Skateboarding film shortlisted for national award
A film by a University of Sussex academic about an informal London skate spot and its value in our cultural heritage is up for a gong in the Arts and Humanities Research Council’s 2016 Research in Film Awards.
The documentary ‘You Can’t Move History’, produced by a team led by lecturer in media and communications, Dr Pollyanna Ruiz, involves footage of and interviews with people who skate at the Undercroft at London’s South Bank. It has been shortlisted in the category of Best Research Film of the Year.
Hundreds of films were submitted for the awards this year and the overall winner for each category, who will receive £2,000 towards their film-making, will be announced at a special ceremony at BAFTA in London on 10 November.
Dr Ruiz said: “The film accompanies our project exploring the changing means by which particular forms and uses of the built environment become seen as so valuable that they deserve protection for the benefit of future generations.
“The Undercroft has been used by skaters for more than 40 years and is as much a feature of the South Bank as the iconic buildings around it. Yet it has also been under constant threat of closure. Our film serves to show that the people who use these types of spaces should be heard in the discussions on preserving heritage.”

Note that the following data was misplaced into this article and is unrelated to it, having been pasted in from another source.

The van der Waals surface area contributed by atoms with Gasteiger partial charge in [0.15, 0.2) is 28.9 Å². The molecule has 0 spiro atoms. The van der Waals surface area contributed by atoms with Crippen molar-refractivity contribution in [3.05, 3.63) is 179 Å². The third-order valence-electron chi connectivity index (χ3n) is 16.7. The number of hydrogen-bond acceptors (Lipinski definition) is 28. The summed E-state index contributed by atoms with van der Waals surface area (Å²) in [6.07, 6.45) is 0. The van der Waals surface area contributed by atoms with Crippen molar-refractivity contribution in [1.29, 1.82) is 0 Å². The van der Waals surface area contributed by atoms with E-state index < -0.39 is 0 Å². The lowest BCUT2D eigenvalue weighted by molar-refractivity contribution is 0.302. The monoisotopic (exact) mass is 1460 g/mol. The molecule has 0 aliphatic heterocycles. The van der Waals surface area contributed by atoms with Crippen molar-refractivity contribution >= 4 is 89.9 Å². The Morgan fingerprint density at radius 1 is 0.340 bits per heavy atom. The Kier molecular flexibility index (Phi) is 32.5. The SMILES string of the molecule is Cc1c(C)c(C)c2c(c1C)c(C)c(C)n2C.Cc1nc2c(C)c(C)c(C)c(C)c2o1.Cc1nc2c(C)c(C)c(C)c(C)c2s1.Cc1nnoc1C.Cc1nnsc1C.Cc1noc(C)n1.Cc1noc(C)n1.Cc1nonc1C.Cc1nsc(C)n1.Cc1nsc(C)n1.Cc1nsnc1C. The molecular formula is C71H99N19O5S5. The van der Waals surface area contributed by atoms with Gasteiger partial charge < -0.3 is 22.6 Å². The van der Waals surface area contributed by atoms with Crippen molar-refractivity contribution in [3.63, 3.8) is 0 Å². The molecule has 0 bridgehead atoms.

Dr Ruiz worked with Dr Rebecca Madgin from Glasgow University, Dr Tim Snelson from UEA and Dr David Webb from Newcastle University and produced the film in collaboration with the grassroots organisation, Brazen Bunch.
Set up in 2015, the Research in Film Awards celebrate short films, up to 30 minutes long, that have been made about the arts and humanities and their influence on our lives.
Mike Collins, Head of Communications at the Arts and Humanities Research Council, said: "The standard of film-making in this year's Research in Film Awards has been exceptionally high and the range of themes covered span the whole breadth of arts and humanities subjects.
"While watching the films I was impressed by the careful attention to detail and rich story-telling that the film-makers had used to engage their audiences. The quality of the shortlisted films further demonstrates the endless potential of using film as way to communicate and engage people with academic research. Above all, the shortlist showcases the art of film-making as a way of helping us to understand the world that we live in today."
A team of judges watched the longlisted films in each of the categories to select the shortlist and ultimately the winner; key criteria included looking at how the film makers had come up with creative ways, either factual or fictional, of storytelling on camera, that capture the importance of arts and humanities research to all of our lives.
Judges for the 2016 Research in Film Awards include, Professor Tom Inns, Director of the Glasgow School of Art; and writer, broadcaster and film critic, Danny Leigh.
The winning films will be shared on the Arts and Humanities Research Council website and YouTube.